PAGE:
ANDREW ADONIS: Beware Europe’s populist putsch

PUBLISHED: 10:30 16 August 2018

Italy's interior minister Matteo Salvini is another reason Brexit should be stopped, says Andrew Adonis. Picture: Fabrizio Villa/Getty Images

Italy's interior minister Matteo Salvini is another reason Brexit should be stopped, says Andrew Adonis. Picture: Fabrizio Villa/Getty Images

2018 Fabrizio Villa - Getty Images

Brexit can be stopped - and Salvini provides yet another reason why it should be.

“It is better to live one day as a lion than a thousand years as a sheep,” was a Mussolini catchphrase. By lion he meant the full works: roar, teeth, hunting, killing, aggressive war.

There wasn’t much compassion for the sheep, who happened to be most of his compatriots and the rest of Europe, Nazi Germany and Hitler’s allies partially excepted.

This is no historical curiosity. A restaurant in Bagni Di Lucca, a beautiful Tuscan town, which many Italy lovers will know, has these words in a 1930s plaque on the wall. A nearby shop has a picture, discretely positioned but not hidden, of the owner’s grandfather with Mussolini and his wife Rachele, who lived until 1979 and ran a pasta restaurant into old age. All smiles.

Mussolini remains an acceptable face of Italian extreme nationalism. His latest imitator is no pariah on the fringes of Italian politics but the de facto prime minister of the country, leader of a party now commanding a third of the vote in the latest polls.

Matteo Salvini looks like Mussolini. He struts like Mussolini and does Mussolini stunts, like swimming in the pool of a tax dodger’s dramatically sequestered mansion, cameras in tow. He too has taken to using the dictator’s slogans – tweeting ‘tanti nemici, tanto onore’ (‘so many enemies, so much honour’), on the anniversary of Mussolini’s birth. This was in response to a magazine article about his critics on the left and in the Catholic church.

Salvini has just accomplished his own March on Rome. His party, the League, used to be the Northern League, a separatist regional party of the rich north of Italy in revolt against the poor south, which it saw as over subsidised and corrupt.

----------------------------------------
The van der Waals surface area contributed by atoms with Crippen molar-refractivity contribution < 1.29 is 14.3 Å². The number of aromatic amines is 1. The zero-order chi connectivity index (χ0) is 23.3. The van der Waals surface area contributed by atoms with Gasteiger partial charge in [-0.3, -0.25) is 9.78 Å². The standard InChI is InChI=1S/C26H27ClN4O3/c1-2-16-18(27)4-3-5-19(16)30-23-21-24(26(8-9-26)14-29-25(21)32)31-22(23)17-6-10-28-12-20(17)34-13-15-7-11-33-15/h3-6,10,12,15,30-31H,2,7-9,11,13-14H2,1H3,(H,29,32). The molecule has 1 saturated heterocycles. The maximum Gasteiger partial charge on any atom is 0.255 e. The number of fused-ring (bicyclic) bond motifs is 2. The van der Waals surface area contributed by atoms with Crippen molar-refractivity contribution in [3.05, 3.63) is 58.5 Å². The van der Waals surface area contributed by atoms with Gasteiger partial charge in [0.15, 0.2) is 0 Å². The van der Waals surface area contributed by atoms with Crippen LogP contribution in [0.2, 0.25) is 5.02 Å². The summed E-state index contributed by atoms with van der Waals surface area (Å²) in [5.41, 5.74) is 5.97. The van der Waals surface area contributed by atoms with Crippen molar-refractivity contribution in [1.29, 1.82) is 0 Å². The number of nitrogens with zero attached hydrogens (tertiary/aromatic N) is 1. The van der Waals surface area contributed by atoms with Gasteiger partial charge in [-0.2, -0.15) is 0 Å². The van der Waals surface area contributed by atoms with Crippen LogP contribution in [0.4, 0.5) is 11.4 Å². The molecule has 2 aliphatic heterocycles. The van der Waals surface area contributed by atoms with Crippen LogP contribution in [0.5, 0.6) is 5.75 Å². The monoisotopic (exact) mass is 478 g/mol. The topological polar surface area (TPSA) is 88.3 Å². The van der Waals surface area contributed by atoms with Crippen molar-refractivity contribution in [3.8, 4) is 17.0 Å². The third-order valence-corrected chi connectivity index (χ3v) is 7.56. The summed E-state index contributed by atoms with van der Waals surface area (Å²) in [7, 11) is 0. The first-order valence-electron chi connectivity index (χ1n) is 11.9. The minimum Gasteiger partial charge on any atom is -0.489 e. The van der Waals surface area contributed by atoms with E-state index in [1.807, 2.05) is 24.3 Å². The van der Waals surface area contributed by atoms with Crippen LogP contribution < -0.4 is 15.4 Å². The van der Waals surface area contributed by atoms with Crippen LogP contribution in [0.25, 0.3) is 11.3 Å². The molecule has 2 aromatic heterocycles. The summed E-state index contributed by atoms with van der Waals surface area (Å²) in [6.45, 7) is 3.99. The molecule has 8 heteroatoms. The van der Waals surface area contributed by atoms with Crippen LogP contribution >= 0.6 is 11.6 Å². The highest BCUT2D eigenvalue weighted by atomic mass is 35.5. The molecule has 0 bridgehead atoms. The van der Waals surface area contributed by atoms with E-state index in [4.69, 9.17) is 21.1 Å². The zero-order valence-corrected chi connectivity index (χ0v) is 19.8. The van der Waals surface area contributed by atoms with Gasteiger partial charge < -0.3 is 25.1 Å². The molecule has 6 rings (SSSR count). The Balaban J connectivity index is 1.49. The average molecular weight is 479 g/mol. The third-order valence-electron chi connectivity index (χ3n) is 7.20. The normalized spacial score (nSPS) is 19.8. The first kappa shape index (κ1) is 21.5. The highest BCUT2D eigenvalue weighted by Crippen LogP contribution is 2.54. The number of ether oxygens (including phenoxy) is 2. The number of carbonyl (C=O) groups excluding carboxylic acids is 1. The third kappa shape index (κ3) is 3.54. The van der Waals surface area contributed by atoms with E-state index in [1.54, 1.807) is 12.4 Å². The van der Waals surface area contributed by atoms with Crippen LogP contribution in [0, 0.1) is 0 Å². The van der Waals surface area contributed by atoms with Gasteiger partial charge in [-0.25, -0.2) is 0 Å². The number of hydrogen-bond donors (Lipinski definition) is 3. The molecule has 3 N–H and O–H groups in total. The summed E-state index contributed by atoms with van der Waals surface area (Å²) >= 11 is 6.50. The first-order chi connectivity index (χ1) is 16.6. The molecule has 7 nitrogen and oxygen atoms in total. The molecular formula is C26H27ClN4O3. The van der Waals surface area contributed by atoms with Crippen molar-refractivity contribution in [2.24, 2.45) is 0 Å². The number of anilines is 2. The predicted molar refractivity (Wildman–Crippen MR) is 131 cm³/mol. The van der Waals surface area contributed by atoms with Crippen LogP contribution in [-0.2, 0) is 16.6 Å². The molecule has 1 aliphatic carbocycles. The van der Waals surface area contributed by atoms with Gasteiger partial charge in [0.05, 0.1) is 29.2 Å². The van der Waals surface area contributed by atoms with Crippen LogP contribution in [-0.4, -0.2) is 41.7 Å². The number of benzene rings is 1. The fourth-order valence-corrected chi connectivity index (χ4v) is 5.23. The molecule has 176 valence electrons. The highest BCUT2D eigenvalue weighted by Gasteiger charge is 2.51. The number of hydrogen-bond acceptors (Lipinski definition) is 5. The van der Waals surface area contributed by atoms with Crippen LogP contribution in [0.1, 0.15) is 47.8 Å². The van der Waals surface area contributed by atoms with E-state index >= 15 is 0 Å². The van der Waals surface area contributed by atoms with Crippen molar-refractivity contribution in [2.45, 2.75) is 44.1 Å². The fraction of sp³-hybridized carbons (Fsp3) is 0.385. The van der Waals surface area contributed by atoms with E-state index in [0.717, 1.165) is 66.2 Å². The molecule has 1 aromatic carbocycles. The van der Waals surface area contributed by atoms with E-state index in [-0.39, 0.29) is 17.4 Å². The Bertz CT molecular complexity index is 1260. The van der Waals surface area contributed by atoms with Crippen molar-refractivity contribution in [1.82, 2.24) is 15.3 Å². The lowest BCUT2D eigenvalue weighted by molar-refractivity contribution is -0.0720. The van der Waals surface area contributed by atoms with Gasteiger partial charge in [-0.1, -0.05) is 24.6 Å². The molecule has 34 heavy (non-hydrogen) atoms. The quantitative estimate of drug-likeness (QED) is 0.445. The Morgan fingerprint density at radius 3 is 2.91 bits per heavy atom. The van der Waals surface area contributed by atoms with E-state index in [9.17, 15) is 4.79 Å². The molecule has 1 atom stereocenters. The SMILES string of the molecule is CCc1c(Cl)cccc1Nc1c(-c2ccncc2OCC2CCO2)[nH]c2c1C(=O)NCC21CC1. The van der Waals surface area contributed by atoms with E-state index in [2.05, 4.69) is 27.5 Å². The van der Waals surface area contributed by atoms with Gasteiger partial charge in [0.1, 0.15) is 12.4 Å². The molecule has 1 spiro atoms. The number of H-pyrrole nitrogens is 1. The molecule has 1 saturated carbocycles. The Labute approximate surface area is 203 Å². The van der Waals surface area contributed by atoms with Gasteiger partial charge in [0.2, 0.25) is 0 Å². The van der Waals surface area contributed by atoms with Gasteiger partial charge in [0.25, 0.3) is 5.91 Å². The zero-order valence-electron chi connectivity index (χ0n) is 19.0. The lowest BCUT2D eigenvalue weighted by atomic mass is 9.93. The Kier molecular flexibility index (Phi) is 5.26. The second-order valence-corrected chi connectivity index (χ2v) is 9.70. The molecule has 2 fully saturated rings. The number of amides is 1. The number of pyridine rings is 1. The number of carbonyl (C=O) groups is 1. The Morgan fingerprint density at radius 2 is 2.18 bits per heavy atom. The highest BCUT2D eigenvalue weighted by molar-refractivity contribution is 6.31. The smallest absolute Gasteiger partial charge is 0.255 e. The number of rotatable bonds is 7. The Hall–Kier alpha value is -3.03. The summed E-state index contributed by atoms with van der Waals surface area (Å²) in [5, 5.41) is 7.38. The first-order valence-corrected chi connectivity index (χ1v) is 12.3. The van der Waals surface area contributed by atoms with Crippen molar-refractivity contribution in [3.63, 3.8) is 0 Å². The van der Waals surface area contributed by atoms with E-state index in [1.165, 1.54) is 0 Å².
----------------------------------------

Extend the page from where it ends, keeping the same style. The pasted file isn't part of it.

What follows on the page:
Now, in league with the other populist Italian party, Five Star, Salvini has at least temporarily conquered the Italian state. In this March’s general election they marginalised not only the Italian centre and left but also Silvio Berlusconi’s Forza Italia right wing grouping.

An astute student of power, Salvini – Il Capitano to his followers (heard something like that before?) – took the Interior Ministry in the resulting coalition set up with Five Star, under a weak professorial prime minister.

In just two months of office, Il Capitano has marginalised the scatter-gun and disorganised Five Star leader Luigi di Maio, establishing himself as a national, and no longer merely regional, leader. If the polls are right, he has already doubled his national support. Surprise, surprise, he is angling for new elections.

This has been accomplished not merely by Mussolini rhetoric. The lion’s roar is accompanied by the teeth. The sheep are immigrants and refugees. Legislation is in train victimising them and withdrawing benefits. Refugee boats are being turned away. To sink.

And surprise surprise, Salvini is running against ‘Brussels’ – as seen with his seizing of the Genoa bridge tragedy to question whether EU budget restraints should be respected. Like his friend Nigel Farage, he is also a former MEP who turned anti-Brussels rhetoric and stunts into a way of life. He has taken to complimenting Theresa May on Brexit as well as lauding Orban, Trump and Putin as fellow populists.

For Italy, this is deeply alarming, maybe revolutionary, in a visibly crumbling country with barely any growth for 20 years and deep and bitter discontent. For Europe it is almost as bad. It yet further makes the case against Brexit and a British abdication from Europe which could end up handing the continent to Salvini and his allies.

For the big mistake is to think that Salvini wants an Italian departure from the European Union. Like Orban, he doesn’t want to break up the EU. He wants to take it over.

Salvini and Orban want to rob the German bank. If in the process they can create a populist EU, all the better. They haven’t quite worked out how this might work, but what the hell? Populism is the supreme art of political improvisation. (I just coined that one; but it could have been Benito.)

They might just conceivably pull it off. Everything depends on France, Germany – and Britain. If Macron or Merkel were to be succeeded by far right populists, which is not fanciful, the worst could happen.

The worst is happening in Britain. But Brexit can be stopped, and Salvini is yet another reason why it should be. It is time to take inspiration from Churchill, who rightly argued with Chamberlain that Czechoslovakia – and by implication Italy and Hungary – were not ‘faraway’ countries ‘of which we know nothing’. We can and must rise to the level of today’s European crisis and help lead our continent to a better future.

Oh, and Mussolini and his lion and sheep. They were tweeted by someone else relatively recently...

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